#ocprincipals, in case you missed us.
In the event you wanted to attend, but could not make it, here’s what you missed at our chat last night. Hope to see you next time!
Participants from Oakland and Macomb counties, Missouri, and North Dakota joined us for the first installment of the #ocprincipals chat last night. Our topic, “Data: what do you collect, and what do you do with it?” generated an interesting discussion.
Our conversation opened by talking about collecting survey data, math and reading testing data conducted locally, attendance data (teacher and student), student grades, grade distribution, student discipline.
Data was used to form groups for remediation and interventions (part of the RTI process) or to shape school procedures. The idea of “math lab” classes came up. The general “consensus” seemed to be that three data points were needed to put kids in an intervention. Interventions ranged from an entire semester to more of a fluid, short term approach.
Next meeting is January 8, 2012 at 8:00 in the evening. Topic will be decided via a poll beginning on January 4.
Things I learned that were interesting:
Fraser Public Schools has established a Letter of Understanding with their local Education Association that data will not be used as part of teaching evaluations. It has (according to our participant from the district) fostered good dialog between staff and administration.
We touched on report cards, agreeing it is time for a change. Central to this point was the notion that the data we gather being more significant than a simple grade. Birmingham is moving in the direction of a standards based report card.
Limelight, software where teachers build assessments that connect to common core and receive immediate feedback is being used in Oxford.
Student Response Systems were a topic, many agreed they are very valuable. Data is immediately available for teachers to analyze, some options export information directly to Excel. Several districts (Fraser, Lake Orion, and Oxford) reported using this software. Houston (MO), had a teacher who joined us late in the chat who is using cell phones for responses as much as possible.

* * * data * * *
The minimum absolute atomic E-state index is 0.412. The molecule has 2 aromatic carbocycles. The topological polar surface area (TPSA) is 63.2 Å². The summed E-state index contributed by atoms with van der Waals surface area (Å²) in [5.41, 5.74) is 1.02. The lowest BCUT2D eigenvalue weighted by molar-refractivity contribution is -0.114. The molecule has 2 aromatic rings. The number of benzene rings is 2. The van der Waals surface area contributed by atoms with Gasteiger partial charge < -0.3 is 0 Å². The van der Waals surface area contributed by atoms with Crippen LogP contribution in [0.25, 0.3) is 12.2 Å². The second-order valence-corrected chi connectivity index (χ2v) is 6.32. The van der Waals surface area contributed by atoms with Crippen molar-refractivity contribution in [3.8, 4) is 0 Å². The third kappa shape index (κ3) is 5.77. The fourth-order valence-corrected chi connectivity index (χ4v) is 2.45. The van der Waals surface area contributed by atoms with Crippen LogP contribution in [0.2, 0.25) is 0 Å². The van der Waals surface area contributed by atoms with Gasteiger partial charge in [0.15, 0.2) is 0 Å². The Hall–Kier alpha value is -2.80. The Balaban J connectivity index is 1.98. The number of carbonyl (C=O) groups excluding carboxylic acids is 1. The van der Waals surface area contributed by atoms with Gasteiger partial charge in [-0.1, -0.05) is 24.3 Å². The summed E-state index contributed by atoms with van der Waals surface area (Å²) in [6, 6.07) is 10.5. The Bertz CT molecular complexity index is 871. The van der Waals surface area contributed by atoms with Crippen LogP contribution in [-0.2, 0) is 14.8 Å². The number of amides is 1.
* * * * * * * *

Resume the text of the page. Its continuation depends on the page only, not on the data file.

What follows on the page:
Teaching teams are reporting out the discussions they are having at middle schools in Houston (MO), Velva (ND), and Lake Orion. In all three cases, administrators are using this information to meet with teams and introduce ideas.
When we began talking about what we do with data, our attention immediately moved to the kids that fall below our targets. Math labs, remedial courses, intervention groups were all aimed at kids who struggle. Is anyone taking the time to look at the kids that are far above the targets? If so, what’s happening?
What does it say when you have a group of school leaders talking about data and state assessments (which determine AYP, are printed in the newspaper, and are held up by legislators as evidence of how schools are performing) never came up?
Data discussion, interventions, feedback, and fluid groups came up. What do these efforts do for the culture and climate of our schools? You cannot have a Professional Learning Community without data.
Quote of the Night:
@DrDaveFPS A major key for success has been to have staff sharing formative assessment tools so they are reviewing common data in teams